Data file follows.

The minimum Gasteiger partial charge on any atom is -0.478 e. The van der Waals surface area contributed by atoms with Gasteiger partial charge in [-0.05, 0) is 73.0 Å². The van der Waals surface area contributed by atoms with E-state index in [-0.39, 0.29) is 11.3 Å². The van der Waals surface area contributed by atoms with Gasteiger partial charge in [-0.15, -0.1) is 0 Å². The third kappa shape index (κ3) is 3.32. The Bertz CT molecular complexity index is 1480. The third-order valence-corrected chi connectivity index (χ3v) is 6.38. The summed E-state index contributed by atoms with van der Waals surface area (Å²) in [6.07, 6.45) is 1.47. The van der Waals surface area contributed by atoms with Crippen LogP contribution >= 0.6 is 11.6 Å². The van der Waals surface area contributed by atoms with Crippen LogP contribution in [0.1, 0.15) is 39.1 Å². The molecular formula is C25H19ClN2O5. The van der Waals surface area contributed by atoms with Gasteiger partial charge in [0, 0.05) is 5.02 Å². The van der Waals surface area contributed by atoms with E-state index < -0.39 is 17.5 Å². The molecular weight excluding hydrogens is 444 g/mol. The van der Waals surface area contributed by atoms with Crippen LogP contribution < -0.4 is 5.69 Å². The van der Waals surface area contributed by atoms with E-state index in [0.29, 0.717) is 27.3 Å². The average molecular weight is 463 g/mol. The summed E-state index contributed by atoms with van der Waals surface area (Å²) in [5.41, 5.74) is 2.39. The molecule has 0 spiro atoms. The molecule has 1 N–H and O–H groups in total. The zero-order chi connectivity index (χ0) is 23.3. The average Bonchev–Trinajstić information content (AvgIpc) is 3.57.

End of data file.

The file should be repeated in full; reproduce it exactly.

The minimum Gasteiger partial charge on any atom is -0.478 e. The van der Waals surface area contributed by atoms with Gasteiger partial charge in [-0.05, 0) is 73.0 Å². The van der Waals surface area contributed by atoms with E-state index in [-0.39, 0.29) is 11.3 Å². The van der Waals surface area contributed by atoms with Gasteiger partial charge in [-0.15, -0.1) is 0 Å². The third kappa shape index (κ3) is 3.32. The Bertz CT molecular complexity index is 1480. The third-order valence-corrected chi connectivity index (χ3v) is 6.38. The summed E-state index contributed by atoms with van der Waals surface area (Å²) in [6.07, 6.45) is 1.47. The van der Waals surface area contributed by atoms with Crippen LogP contribution >= 0.6 is 11.6 Å². The van der Waals surface area contributed by atoms with Crippen LogP contribution in [0.1, 0.15) is 39.1 Å². The molecular formula is C25H19ClN2O5. The van der Waals surface area contributed by atoms with Gasteiger partial charge in [0, 0.05) is 5.02 Å². The van der Waals surface area contributed by atoms with E-state index < -0.39 is 17.5 Å². The molecular weight excluding hydrogens is 444 g/mol. The van der Waals surface area contributed by atoms with Crippen LogP contribution < -0.4 is 5.69 Å². The van der Waals surface area contributed by atoms with E-state index in [0.29, 0.717) is 27.3 Å². The average molecular weight is 463 g/mol. The summed E-state index contributed by atoms with van der Waals surface area (Å²) in [5.41, 5.74) is 2.39. The molecule has 0 spiro atoms. The molecule has 1 N–H and O–H groups in total. The zero-order chi connectivity index (χ0) is 23.3. The average Bonchev–Trinajstić information content (AvgIpc) is 3.57.